In the Herbie comics by Shan Murphy, a woman named Judy gets desperate after several months of self-isolation, and as a result, she resolves to clean her apartment. In the process of doing so, she uncovers Herbie, the stuffed frog toy who was her childhood best friend.
The premise of an adult reconnecting with a childhood toy (that may or may not have a life of its own) is not unfamiliar, but Herbie differentiates itself by placing this character dynamic against the backdrop of the global COVID-19 pandemic. As Judy remarks in the opening strip, the only person she’s seen for months has been the mail carrier below her apartment window, so Herbie becomes her only social outlet.
Once Judy has reconnected with Herbie, they engage in many of the activities that have grown familiar to those of us in self-isolation. They watch old commercials on new devices, they play rebooted versions of nostalgic video games, and they suit-up with masks before taking a hike (which Judy remarks is her only outside activity these days, besides shopping for groceries).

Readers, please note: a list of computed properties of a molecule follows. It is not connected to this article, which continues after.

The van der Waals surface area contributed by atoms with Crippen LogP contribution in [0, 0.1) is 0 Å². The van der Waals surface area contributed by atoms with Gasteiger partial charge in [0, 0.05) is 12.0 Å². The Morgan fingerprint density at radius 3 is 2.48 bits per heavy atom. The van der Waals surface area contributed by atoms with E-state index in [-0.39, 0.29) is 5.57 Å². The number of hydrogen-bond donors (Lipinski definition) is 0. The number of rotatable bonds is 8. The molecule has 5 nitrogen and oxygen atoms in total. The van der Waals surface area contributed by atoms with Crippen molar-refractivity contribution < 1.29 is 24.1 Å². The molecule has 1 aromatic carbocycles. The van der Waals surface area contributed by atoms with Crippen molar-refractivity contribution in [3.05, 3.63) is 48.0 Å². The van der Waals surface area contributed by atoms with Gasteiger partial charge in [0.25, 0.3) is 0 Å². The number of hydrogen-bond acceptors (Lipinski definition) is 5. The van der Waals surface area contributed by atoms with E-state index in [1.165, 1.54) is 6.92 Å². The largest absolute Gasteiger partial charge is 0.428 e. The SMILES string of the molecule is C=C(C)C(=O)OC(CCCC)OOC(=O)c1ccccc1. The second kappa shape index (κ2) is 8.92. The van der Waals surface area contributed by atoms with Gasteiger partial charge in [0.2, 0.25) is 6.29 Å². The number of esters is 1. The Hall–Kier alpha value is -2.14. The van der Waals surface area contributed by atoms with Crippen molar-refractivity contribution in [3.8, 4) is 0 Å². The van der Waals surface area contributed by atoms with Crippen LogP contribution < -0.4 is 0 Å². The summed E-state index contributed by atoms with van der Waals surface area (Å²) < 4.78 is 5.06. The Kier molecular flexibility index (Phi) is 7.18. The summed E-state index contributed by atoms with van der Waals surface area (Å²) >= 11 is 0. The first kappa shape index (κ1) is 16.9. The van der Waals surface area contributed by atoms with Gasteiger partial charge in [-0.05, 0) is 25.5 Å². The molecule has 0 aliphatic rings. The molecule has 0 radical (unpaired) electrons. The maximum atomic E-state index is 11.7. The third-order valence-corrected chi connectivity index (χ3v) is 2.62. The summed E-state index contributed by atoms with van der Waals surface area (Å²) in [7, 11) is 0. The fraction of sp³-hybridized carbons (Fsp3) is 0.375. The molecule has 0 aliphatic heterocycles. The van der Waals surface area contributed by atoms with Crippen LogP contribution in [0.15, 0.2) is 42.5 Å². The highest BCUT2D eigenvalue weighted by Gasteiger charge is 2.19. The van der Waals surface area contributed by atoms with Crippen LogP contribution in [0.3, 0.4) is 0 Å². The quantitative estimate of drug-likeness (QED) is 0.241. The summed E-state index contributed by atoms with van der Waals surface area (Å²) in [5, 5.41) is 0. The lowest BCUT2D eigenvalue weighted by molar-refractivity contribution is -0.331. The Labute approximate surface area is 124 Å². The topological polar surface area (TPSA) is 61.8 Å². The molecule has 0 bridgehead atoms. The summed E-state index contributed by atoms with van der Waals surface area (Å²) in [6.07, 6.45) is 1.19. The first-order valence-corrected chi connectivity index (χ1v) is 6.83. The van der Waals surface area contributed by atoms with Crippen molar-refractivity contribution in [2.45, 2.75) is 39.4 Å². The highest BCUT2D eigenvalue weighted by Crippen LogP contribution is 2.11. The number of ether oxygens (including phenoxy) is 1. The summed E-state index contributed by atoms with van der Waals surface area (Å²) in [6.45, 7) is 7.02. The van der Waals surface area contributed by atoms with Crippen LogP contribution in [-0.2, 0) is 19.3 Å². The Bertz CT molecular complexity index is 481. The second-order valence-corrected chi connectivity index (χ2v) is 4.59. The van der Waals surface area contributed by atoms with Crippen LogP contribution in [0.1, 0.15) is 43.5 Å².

In one strip, Judy is preparing for an important video call. Herbie helps her get herself dressed up and prepared for the meeting, but when the person she’s talking to appears, she finds the effort is unreciprocated: the other caller is hiding behind a “corn on the cob” filter. Herbie takes surreal pandemic moments like this and adds in a talking stuffed frog toy, because at this point in self-isolation… you know, why the heck not?
After 130 days of self-isolation, Judy reconnects with an old friend.
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